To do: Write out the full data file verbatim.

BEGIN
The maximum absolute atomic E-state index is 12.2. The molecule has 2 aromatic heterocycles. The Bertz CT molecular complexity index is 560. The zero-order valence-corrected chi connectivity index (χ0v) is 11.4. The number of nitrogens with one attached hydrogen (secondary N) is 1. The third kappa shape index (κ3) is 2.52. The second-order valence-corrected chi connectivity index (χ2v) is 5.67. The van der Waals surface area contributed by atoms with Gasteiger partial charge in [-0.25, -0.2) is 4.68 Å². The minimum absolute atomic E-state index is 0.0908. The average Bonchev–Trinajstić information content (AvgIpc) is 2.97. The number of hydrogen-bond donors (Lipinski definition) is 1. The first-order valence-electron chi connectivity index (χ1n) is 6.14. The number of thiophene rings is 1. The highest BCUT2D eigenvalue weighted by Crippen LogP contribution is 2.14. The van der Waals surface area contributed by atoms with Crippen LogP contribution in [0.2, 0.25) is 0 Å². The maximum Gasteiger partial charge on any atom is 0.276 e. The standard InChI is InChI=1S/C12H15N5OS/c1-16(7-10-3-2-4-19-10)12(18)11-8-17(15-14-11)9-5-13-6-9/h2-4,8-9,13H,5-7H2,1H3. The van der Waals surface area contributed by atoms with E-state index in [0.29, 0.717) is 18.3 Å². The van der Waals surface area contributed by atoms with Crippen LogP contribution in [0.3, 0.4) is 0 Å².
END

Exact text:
The maximum absolute atomic E-state index is 12.2. The molecule has 2 aromatic heterocycles. The Bertz CT molecular complexity index is 560. The zero-order valence-corrected chi connectivity index (χ0v) is 11.4. The number of nitrogens with one attached hydrogen (secondary N) is 1. The third kappa shape index (κ3) is 2.52. The second-order valence-corrected chi connectivity index (χ2v) is 5.67. The van der Waals surface area contributed by atoms with Gasteiger partial charge in [-0.25, -0.2) is 4.68 Å². The minimum absolute atomic E-state index is 0.0908. The average Bonchev–Trinajstić information content (AvgIpc) is 2.97. The number of hydrogen-bond donors (Lipinski definition) is 1. The first-order valence-electron chi connectivity index (χ1n) is 6.14. The number of thiophene rings is 1. The highest BCUT2D eigenvalue weighted by Crippen LogP contribution is 2.14. The van der Waals surface area contributed by atoms with Crippen LogP contribution in [0.2, 0.25) is 0 Å². The maximum Gasteiger partial charge on any atom is 0.276 e. The standard InChI is InChI=1S/C12H15N5OS/c1-16(7-10-3-2-4-19-10)12(18)11-8-17(15-14-11)9-5-13-6-9/h2-4,8-9,13H,5-7H2,1H3. The van der Waals surface area contributed by atoms with E-state index in [0.29, 0.717) is 18.3 Å². The van der Waals surface area contributed by atoms with Crippen LogP contribution in [0.3, 0.4) is 0 Å².